Crazy In Love

Beyonce featuring Jay-Z

Dangerously In Love (2003)

Although her underrated Austin Powers soundtrack song “Work It Out” was technically Beyonce’s first solo single, it was “Crazy In Love” that immediately turned Beyonce into BEYONCE. That frantic drum loop, sick horn sample, and killer rap from Jay-Z all served as the perfect supporting cast to the newly crowned queen bee of R&B. The lyrics speak of reckless abandon in love, and the colorful video meshed well with the song’s vibe of structured pop chaos. She may have had the better part of a decade to practice for the role of lead diva, but Beyonce launched her solo career with a flawless song choice.

Also check out: Chrisette Michele’s “Be OK”


Ring the Alarm


B’Day (2006)

It happened gradually enough that it never really caught anyone off-guard, but Beyonce went from a fairly tame R&B singer to a flat-out crazy bitch over the past ten years. Her early work with Destiny’s Child was decent but by no means did she stand out as the future pop superstar it now seems like she was (ahem) destined to become. Seriously, take a look at the cover of their album “The Writing’s on the Wall” — can you even identify which one is Beyonce at first glance? Every time I see that image I have to pick her out by process of elimination. In any case, her solo debut introduced us to some pretty nutty dance moves, but it wasn’t until “Ring the Alarm” from her second album that Beyonce really let her freak flag fly. This surprising choice for a single (her first solo effort to miss the top ten, albeit barely at #11)  featured instrumentation that practically clangs, a chorus that is more like screaming than singing, and a music video where she is flailing against security guards and dancing like she’s epileptic. And damned if I don’t want to clip on a fake ponytail and fling my head around along with her every time I hear this song. Girlfriend is ANGRY and I love it. I hesitate to ever heap unqualified accolades on an artist, but Beyonce is so much the real deal in pretty much every possible aspect (and damn it, she even seems like she’s a nice person), that she is worth every ounce of the praise she gets.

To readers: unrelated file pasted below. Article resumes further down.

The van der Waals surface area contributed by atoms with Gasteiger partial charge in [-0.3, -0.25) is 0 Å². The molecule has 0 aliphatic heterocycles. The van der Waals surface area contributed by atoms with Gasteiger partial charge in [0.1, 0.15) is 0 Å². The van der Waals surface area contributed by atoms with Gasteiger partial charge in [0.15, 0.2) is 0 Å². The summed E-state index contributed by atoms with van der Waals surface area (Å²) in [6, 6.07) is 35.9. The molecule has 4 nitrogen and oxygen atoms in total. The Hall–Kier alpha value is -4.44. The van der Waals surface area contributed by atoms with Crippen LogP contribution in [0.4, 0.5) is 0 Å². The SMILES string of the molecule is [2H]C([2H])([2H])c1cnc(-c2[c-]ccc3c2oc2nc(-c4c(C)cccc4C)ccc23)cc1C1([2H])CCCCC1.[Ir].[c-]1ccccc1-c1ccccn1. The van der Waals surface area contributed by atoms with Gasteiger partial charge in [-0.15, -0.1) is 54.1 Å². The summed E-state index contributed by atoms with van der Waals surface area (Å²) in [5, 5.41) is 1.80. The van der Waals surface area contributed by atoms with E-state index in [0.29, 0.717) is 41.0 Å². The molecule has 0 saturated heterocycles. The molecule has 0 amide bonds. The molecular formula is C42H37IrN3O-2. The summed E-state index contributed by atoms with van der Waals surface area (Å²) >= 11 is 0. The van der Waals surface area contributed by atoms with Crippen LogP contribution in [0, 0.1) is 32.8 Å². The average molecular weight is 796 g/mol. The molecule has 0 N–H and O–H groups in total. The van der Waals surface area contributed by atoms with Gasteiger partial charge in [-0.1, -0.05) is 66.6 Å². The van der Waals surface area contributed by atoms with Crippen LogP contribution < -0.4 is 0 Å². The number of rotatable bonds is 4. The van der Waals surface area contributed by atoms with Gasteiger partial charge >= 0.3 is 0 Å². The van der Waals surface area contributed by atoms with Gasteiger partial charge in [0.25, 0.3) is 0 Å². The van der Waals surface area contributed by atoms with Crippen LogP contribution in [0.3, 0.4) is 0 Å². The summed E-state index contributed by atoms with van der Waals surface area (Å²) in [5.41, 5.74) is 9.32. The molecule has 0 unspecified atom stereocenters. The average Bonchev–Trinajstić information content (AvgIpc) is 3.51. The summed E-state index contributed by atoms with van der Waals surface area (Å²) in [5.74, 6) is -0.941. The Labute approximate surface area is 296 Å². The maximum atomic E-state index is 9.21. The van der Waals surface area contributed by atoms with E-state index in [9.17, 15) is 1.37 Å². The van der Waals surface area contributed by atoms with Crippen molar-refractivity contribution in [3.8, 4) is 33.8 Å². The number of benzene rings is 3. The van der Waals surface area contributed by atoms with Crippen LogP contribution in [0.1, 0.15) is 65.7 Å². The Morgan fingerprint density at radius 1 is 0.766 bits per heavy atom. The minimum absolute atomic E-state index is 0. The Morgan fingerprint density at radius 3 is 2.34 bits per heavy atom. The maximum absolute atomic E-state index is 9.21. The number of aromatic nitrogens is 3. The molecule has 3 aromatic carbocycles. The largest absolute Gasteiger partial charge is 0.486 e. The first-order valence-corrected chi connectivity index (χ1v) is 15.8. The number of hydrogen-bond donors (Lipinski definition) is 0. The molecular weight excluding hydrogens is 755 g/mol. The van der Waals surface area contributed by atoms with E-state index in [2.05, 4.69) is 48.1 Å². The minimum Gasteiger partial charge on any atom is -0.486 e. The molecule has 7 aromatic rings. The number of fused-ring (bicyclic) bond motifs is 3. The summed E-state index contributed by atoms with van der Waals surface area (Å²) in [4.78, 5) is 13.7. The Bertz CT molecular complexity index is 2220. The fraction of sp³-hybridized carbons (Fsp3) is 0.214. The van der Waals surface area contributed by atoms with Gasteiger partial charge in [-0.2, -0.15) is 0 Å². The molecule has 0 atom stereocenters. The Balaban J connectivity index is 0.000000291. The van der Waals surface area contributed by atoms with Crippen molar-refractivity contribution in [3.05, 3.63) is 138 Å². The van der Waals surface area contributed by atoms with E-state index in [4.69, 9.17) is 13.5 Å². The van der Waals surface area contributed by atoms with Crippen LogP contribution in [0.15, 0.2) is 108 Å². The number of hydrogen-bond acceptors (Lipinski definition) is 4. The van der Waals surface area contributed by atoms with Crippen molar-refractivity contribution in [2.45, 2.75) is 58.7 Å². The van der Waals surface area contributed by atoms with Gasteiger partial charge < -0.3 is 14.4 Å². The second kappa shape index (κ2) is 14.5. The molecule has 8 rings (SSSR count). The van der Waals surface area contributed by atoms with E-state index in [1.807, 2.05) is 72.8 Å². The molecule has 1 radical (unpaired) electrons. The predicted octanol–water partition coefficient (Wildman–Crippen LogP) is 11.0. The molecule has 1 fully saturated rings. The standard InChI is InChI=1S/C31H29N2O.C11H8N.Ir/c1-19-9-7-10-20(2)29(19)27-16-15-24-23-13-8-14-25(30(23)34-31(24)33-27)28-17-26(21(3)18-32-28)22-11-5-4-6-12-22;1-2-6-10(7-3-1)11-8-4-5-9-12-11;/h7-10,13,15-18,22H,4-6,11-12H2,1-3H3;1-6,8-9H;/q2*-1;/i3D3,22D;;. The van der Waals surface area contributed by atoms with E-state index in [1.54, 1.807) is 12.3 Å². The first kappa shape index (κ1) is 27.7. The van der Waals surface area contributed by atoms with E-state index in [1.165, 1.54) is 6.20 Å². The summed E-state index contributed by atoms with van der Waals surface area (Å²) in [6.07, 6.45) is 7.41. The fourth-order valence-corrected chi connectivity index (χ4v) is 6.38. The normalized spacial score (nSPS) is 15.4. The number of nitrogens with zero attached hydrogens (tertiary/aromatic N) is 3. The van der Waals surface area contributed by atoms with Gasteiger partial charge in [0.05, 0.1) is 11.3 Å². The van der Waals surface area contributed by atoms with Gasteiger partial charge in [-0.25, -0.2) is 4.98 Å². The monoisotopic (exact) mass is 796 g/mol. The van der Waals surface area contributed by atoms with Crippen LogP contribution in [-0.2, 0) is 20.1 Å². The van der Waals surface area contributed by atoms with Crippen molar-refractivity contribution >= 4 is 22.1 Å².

Also check out: Amerie’s “1 Thing,” another frantic hip-hop confection.